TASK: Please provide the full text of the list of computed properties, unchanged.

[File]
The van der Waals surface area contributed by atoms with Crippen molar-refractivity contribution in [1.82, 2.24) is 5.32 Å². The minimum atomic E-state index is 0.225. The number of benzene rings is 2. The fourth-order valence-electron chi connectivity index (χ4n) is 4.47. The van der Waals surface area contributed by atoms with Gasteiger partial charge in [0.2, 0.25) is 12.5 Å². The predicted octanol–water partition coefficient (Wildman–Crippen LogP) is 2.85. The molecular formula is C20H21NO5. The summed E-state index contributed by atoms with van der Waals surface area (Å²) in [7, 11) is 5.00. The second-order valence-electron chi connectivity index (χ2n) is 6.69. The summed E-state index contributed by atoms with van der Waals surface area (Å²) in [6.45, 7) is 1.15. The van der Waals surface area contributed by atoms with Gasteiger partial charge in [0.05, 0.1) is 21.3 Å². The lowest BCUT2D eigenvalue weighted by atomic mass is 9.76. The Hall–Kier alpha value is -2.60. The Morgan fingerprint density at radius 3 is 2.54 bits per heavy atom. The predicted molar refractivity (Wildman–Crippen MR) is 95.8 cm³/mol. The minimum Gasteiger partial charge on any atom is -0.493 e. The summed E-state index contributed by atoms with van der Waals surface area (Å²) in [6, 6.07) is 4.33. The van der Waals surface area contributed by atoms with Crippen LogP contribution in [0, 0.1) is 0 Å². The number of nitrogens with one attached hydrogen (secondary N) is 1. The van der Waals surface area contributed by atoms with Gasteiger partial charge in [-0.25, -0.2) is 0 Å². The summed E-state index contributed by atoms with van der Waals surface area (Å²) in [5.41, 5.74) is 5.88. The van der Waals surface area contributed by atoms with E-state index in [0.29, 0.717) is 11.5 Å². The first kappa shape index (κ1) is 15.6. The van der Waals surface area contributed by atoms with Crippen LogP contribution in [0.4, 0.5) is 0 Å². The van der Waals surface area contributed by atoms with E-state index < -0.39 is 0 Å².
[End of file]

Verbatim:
The van der Waals surface area contributed by atoms with Crippen molar-refractivity contribution in [1.82, 2.24) is 5.32 Å². The minimum atomic E-state index is 0.225. The number of benzene rings is 2. The fourth-order valence-electron chi connectivity index (χ4n) is 4.47. The van der Waals surface area contributed by atoms with Gasteiger partial charge in [0.2, 0.25) is 12.5 Å². The predicted octanol–water partition coefficient (Wildman–Crippen LogP) is 2.85. The molecular formula is C20H21NO5. The summed E-state index contributed by atoms with van der Waals surface area (Å²) in [7, 11) is 5.00. The second-order valence-electron chi connectivity index (χ2n) is 6.69. The summed E-state index contributed by atoms with van der Waals surface area (Å²) in [6.45, 7) is 1.15. The van der Waals surface area contributed by atoms with Gasteiger partial charge in [0.05, 0.1) is 21.3 Å². The lowest BCUT2D eigenvalue weighted by atomic mass is 9.76. The Hall–Kier alpha value is -2.60. The Morgan fingerprint density at radius 3 is 2.54 bits per heavy atom. The predicted molar refractivity (Wildman–Crippen MR) is 95.8 cm³/mol. The minimum Gasteiger partial charge on any atom is -0.493 e. The summed E-state index contributed by atoms with van der Waals surface area (Å²) in [6, 6.07) is 4.33. The van der Waals surface area contributed by atoms with Crippen LogP contribution in [0, 0.1) is 0 Å². The number of nitrogens with one attached hydrogen (secondary N) is 1. The van der Waals surface area contributed by atoms with Gasteiger partial charge in [-0.25, -0.2) is 0 Å². The summed E-state index contributed by atoms with van der Waals surface area (Å²) in [5.41, 5.74) is 5.88. The van der Waals surface area contributed by atoms with E-state index in [0.29, 0.717) is 11.5 Å². The first kappa shape index (κ1) is 15.6. The van der Waals surface area contributed by atoms with Crippen LogP contribution in [0.4, 0.5) is 0 Å². The van der Waals surface area contributed by atoms with E-state index < -0.39 is 0 Å².